– Shortly thereafter, we signed distribution agreements with Barentz International – one of the world’s leading distributors in the food and beverage industry. We also registered our trademark Eureba, says Lucy Dahlgren.
Brand new market
Bayn’s first year was about seizing the right moment. The next three years were about entering a whole new market – as a consultant in a research-driven knowledge company.
– We delivered steviol glycosides in small volumes to food producers who wanted to try it. We helped customers to develop recipes with the desired flavour profile and texture. And we developed generic recipes for a number of applications. Our products, sold under the name Eureba, were well received, says Lucy Dahlgren.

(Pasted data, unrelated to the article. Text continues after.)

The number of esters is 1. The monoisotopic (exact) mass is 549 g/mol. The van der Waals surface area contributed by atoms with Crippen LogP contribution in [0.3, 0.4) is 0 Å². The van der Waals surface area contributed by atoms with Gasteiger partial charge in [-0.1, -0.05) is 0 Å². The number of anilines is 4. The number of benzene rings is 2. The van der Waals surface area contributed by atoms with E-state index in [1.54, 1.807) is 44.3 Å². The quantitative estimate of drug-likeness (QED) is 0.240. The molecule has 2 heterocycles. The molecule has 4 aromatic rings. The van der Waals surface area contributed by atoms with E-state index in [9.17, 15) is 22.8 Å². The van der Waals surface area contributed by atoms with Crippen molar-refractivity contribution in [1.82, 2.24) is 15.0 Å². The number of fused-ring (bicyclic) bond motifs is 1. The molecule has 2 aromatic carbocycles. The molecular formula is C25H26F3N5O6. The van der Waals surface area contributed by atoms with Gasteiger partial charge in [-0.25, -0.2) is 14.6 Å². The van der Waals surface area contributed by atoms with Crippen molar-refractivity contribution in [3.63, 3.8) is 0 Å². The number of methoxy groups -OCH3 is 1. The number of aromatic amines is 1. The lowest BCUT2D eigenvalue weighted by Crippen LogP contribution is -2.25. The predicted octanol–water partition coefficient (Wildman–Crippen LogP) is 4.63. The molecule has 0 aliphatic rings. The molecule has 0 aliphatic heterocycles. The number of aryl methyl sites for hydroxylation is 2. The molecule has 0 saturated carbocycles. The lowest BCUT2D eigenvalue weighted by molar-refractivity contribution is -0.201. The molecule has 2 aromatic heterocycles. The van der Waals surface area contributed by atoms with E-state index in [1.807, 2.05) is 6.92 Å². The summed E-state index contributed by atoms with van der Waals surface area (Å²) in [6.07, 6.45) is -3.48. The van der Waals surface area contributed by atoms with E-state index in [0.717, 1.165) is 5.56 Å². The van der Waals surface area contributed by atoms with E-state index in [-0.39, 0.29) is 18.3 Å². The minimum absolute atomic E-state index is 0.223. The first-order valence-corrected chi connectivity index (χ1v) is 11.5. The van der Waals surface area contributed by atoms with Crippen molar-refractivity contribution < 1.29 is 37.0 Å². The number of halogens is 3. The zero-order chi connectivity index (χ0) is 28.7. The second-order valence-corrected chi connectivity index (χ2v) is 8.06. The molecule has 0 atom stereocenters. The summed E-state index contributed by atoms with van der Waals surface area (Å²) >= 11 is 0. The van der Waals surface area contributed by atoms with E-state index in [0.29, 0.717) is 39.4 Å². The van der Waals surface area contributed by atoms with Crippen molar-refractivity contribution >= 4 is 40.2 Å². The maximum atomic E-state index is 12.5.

Bayn gets listed
An agreement with R2 Group, a major distributor in food and beverage industry, for the Nordic market was signed.
– Then it was time to grow. In order to do that venture capital and investors interested in our operations where needed. We were first listed on Nasdaq First North in Stockholm, which I chose for the sake of our brand and our internationalisation, she says.
During the years of 2015 to 2017, Bayn built the foundation of today’s organisation. The company grew from three to eight employees. Lucy Dahlgren hand-picked each person, created an innovation center in Gävle, and switched the organisation to a market-driven company.
The trademark Eureba was further developed – a product that today is an easy solution for food and beverage companies who want to replace sugar without having to drive advanced product development internally.